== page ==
Matthew, Mark, Luke, and John (I)
DESCRIPTION: A child's prayer, asking the apostles for a blessing: "Matthew, Mark, Luke, and John / Bless the bed that I lie on / Four bright angels at my bed / Two at the bottom and two at the head / Two to hear me as I pray / And two to bear my soul away"
EARLIEST DATE: 1891 (Baring-Gould); original probably from 1656 (Ady, according to Opie/Opie-OxfordDictionaryOfNurseryRhymes)
KEYWORDS: nonballad religious
FOUND IN: US(Ap,NE,SE)
REFERENCES (8 citations):
Flanders/Olney-BalladsMigrantInNewEngland, p. 33, "White Paternoster (Matthew, Mark, Luke, and John) (1 short text)
Chase-AmericanFolkTalesAndSongs, p. 209, "The Bedtime Prayer" (1 text)
Brown/Schinhan-FrankCBrownCollectionNCFolklore5, p. 544, "A Parody" (1 partial text, 1 tune, listed as a parody of this piece, but the only test is that found in the proper song)
Opie/Opie-OxfordDictionaryOfNurseryRhymes 346, "Matthew, Mark, Luke, and John" (4 texts)
Baring-Gould-AnnotatedMotherGoose #548, p. 221, "(Matthew, Mark, Luke, and John)"
Dolby-OrangesAndLemons, p. 177, "Matthew, Mark, Luke, and John" (1 text)
ADDITIONAL: Tony Deane and Tony Shaw _The Folklore of Cornwall_, B. T. Batsford, 1975, p. 49, "(Matthew, Mark, Luke and John)" (1 short text)
Walter de la Mare, _Come Hither_, revised edition, 1928; #457, "Before Sleeping" (1 composite text, of a number of children's prayers; it may have inspired some later uses of the text.)
ST FO033 (Full)
cf. "Go And Dig My Grave" (lyrics)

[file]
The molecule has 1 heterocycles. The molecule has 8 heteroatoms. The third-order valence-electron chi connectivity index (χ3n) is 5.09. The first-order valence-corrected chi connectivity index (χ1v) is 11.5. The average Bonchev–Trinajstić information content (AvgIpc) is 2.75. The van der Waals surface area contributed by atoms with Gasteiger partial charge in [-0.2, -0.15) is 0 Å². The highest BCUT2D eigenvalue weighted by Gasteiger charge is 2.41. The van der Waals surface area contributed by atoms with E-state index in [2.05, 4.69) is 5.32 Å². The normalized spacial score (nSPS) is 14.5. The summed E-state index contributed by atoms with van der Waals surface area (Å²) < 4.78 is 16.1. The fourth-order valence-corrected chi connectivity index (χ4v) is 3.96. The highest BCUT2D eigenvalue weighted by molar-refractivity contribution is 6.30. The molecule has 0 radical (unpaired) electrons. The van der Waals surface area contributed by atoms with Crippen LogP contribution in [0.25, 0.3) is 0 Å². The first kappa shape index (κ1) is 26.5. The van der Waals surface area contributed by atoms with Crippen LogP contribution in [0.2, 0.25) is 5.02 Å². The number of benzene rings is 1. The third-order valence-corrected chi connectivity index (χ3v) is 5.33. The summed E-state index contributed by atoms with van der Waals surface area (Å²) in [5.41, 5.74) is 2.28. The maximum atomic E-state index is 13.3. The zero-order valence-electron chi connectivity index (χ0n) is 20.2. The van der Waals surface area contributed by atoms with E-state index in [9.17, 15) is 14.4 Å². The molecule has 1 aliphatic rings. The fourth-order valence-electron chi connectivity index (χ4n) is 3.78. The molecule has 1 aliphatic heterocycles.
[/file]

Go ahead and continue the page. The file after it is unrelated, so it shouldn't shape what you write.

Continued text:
cf. "The Little Beggar Boy" (floating verses)
cf. "Old Lead (Matthew, Mark, Luke, and John II)" (lyrics)
NOTES [142 words]: The first two lines of this piece can be dated to Thomas Ady in 1656 -- but could easily have been used in another context. Similar pieces are common e.g. Montgomerie/Montgomerie-ScottishNurseryRhymes 95 runs "Matthew, Mark, Luke, John, Hold the horse till I leap on; Hold it succar, hold it sure, Till I win o'er the misty moor". Peter and Iona Opie, I Saw Esau: Traditional Rhymes of Youth, # 84, is similar: "Matthew, Mark, Luke, and John, Hold the horse till I leap on; When I leapt on I could not ride; I fell off and broke my side" (also in Opie/Opie-OxfordDictionaryOfNurseryRhymes #347, p. 305); they suspect this is a hobby horse rhyme.
I'm not really convinced, e.g., the Chase-AmericanFolkTalesAndSongs and Flanders/Olney-BalladsMigrantInNewEngland texts are the same -- but how do you separate two pieces with the same words and no tune? - RBW
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